There’s two parts of a landing page: what’s immediately visible (above the fold) and what the user scrolls to (below the fold).
Let's start above the fold. To quote Donald Miller, a caveman should be able to glance at it and immediately grunt back what you offer. Here’s my formula:
There’s one hundred ways to write a great title. I'm going to focus on three.
1/ Explain what you do
When your product is unique all you have to do is explain what you do as simply as possible.
Most products aren't unique. So a hook adds oomph. The easiest way to write hooks is to address your customer's biggest objection.
3/ Own your niche
Some startups transcend hooks. Another pattern is to own your niche in one line. Write with conviction. You're THE solution.
Subtitles are where you get specific. Introduce the product. Explain how it creates the value in your title.
Show off your product in all its glory. The goal is to get as close to reality as possible.
Don't show me fancy illustrations. Show me your product. Or even better, your product in action.
Social proof (above the fold) adds instant credibility to the value you're promising.
Take Privy for example. Any startup can write “How small brands sell more online”. But it's their “18,000+ reviews” that make you believe it.
Your CTA makes taking the next step easy.
Most buttons emphasise action: Sign Up, Start Trial etc. Here's three more compelling CTA types.
1/ Call to value
Buttons which emphasise “value” over “action” usually perform better. The trick is to fulfil the value your title promises.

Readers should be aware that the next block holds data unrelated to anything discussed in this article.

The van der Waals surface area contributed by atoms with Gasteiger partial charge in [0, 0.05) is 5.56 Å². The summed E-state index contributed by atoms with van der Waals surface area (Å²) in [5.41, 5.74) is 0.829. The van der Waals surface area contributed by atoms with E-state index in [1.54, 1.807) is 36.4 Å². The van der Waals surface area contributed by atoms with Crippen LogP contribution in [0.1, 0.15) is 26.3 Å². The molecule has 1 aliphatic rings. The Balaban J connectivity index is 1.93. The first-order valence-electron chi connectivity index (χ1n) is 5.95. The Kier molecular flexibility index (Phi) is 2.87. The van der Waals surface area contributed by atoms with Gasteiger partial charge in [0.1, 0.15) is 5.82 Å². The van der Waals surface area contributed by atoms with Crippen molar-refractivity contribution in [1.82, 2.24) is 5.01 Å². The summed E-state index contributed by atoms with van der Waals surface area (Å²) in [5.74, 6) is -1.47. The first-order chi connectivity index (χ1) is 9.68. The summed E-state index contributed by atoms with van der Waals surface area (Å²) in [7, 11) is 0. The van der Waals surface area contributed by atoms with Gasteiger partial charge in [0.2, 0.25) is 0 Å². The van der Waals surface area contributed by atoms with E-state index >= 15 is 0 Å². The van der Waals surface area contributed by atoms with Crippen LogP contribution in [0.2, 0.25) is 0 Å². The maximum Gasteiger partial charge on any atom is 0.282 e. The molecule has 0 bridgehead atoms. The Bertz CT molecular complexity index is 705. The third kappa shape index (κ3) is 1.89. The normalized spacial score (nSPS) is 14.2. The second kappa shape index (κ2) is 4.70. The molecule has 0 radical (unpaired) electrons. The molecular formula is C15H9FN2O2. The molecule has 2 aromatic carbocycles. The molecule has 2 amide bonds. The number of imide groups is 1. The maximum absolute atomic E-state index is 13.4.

2/ Objection handle
Add a few words to your CTA to handle the user's biggest objection to clicking.
3/ Email capture + CTA
Pair email capture with your CTA to make signing up as easy as possible.
This doesn't mean sacrificing customer info. You can collect during onboarding.
In five seconds customers try to establish whether or not you can help them. Make their life easy.
Above the fold you earn the customer's attention. Below the fold you earn the sale. Here's the last five steps:
The first thing you do below the fold is make concrete the value you promise above the fold.
Take Riverside for example. Their title promises “podcasts that look and sound amazing”. Their first two features make this promise concrete.
The second thing you do is handle your customer's biggest objections. This means talking to customers.
Group together reoccurring objections. Use their own words to handle them.
Above the fold social proof is about credibility. Below the fold social proof is about inspiring action. It's a free pass to sell your product.
Use existing customers to bring to life the value you promise.
There's going to be features and objections you want to mention that don't fit in neatly above. This is where your FAQ comes in.
Write them down. Reframe into questions and answers.
We've done the hard selling. It's time for our 2nd CTA.
This time we've got the luxury of space. So instead of dropping one measly button remind the customer why they're clicking.
Finally, you leave the customer with a story that makes you easy to sum up.
You're walking them down a path they'll want to walk themselves. Oh, and people buy from people.
Explain the value you provide (title)
Explain how you'll create it (subtitle)
Let the user visualise it (visual)
Make it believable (social proof)
Make taking the next step easy (CTA)
Make the value concrete (features and objections)
Bring to life your offer (social proof)
Tie up loose ends (FAQ)
Repeat your call to action (2nd CTA)
Make yourself memorable (Founder's note)
Your landing page is your sales pitch. Never forget this. Examine each element and ask:
Would this help me sell if I met the customer in person?
If not, remove it. If you don't know go out and sell to customers in person.
You'll learn that fancy words and random images of people shaking hands don't get you far. More importantly, you'll learn the attitude of your customer and the words you need to convince them.
Phew! That was a long one. You made it!
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